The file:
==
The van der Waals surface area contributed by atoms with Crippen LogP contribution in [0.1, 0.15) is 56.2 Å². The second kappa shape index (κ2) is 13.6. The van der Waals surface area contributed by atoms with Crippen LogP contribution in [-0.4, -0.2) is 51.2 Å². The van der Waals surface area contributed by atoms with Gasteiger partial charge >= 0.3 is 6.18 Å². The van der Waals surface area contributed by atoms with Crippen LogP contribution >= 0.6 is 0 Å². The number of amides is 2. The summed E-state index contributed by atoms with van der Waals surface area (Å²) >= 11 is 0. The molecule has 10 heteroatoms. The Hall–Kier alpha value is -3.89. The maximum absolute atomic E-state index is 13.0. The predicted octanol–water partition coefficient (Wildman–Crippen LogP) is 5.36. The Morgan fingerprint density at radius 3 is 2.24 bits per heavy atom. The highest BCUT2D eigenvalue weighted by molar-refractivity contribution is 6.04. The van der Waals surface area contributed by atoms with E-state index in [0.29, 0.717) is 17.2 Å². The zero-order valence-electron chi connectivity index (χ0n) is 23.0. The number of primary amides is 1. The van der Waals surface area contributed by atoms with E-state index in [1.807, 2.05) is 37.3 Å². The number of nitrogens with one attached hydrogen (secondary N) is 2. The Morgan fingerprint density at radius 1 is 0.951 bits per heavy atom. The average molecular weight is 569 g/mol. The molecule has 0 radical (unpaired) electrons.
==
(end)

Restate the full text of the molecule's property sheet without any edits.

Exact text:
The van der Waals surface area contributed by atoms with Crippen LogP contribution in [0.1, 0.15) is 56.2 Å². The second kappa shape index (κ2) is 13.6. The van der Waals surface area contributed by atoms with Crippen LogP contribution in [-0.4, -0.2) is 51.2 Å². The van der Waals surface area contributed by atoms with Gasteiger partial charge >= 0.3 is 6.18 Å². The van der Waals surface area contributed by atoms with Crippen LogP contribution >= 0.6 is 0 Å². The number of amides is 2. The summed E-state index contributed by atoms with van der Waals surface area (Å²) >= 11 is 0. The molecule has 10 heteroatoms. The Hall–Kier alpha value is -3.89. The maximum absolute atomic E-state index is 13.0. The predicted octanol–water partition coefficient (Wildman–Crippen LogP) is 5.36. The Morgan fingerprint density at radius 3 is 2.24 bits per heavy atom. The highest BCUT2D eigenvalue weighted by molar-refractivity contribution is 6.04. The van der Waals surface area contributed by atoms with E-state index in [0.29, 0.717) is 17.2 Å². The zero-order valence-electron chi connectivity index (χ0n) is 23.0. The number of primary amides is 1. The van der Waals surface area contributed by atoms with E-state index in [1.807, 2.05) is 37.3 Å². The number of nitrogens with one attached hydrogen (secondary N) is 2. The Morgan fingerprint density at radius 1 is 0.951 bits per heavy atom. The average molecular weight is 569 g/mol. The molecule has 0 radical (unpaired) electrons.